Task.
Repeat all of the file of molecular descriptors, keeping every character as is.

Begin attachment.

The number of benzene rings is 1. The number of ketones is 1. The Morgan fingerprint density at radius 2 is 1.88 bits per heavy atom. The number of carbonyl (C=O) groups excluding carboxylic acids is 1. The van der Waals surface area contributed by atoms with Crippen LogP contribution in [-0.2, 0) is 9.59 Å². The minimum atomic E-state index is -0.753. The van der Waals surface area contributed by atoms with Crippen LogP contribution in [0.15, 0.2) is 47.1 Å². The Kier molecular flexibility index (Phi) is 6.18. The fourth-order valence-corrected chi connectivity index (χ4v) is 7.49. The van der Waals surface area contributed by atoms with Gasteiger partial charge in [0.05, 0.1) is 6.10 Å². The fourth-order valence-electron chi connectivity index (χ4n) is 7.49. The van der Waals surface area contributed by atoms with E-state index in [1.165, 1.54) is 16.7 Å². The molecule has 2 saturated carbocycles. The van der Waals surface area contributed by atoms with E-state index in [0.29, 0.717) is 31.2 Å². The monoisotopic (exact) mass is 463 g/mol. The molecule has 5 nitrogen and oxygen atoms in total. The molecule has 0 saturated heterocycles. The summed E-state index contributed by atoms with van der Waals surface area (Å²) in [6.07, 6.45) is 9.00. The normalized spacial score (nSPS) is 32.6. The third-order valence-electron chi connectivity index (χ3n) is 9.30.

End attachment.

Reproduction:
The number of benzene rings is 1. The number of ketones is 1. The Morgan fingerprint density at radius 2 is 1.88 bits per heavy atom. The number of carbonyl (C=O) groups excluding carboxylic acids is 1. The van der Waals surface area contributed by atoms with Crippen LogP contribution in [-0.2, 0) is 9.59 Å². The minimum atomic E-state index is -0.753. The van der Waals surface area contributed by atoms with Crippen LogP contribution in [0.15, 0.2) is 47.1 Å². The Kier molecular flexibility index (Phi) is 6.18. The fourth-order valence-corrected chi connectivity index (χ4v) is 7.49. The van der Waals surface area contributed by atoms with Gasteiger partial charge in [0.05, 0.1) is 6.10 Å². The fourth-order valence-electron chi connectivity index (χ4n) is 7.49. The van der Waals surface area contributed by atoms with E-state index in [1.165, 1.54) is 16.7 Å². The molecule has 2 saturated carbocycles. The van der Waals surface area contributed by atoms with E-state index in [0.29, 0.717) is 31.2 Å². The monoisotopic (exact) mass is 463 g/mol. The molecule has 5 nitrogen and oxygen atoms in total. The molecule has 0 saturated heterocycles. The summed E-state index contributed by atoms with van der Waals surface area (Å²) in [6.07, 6.45) is 9.00. The normalized spacial score (nSPS) is 32.6. The third-order valence-electron chi connectivity index (χ3n) is 9.30.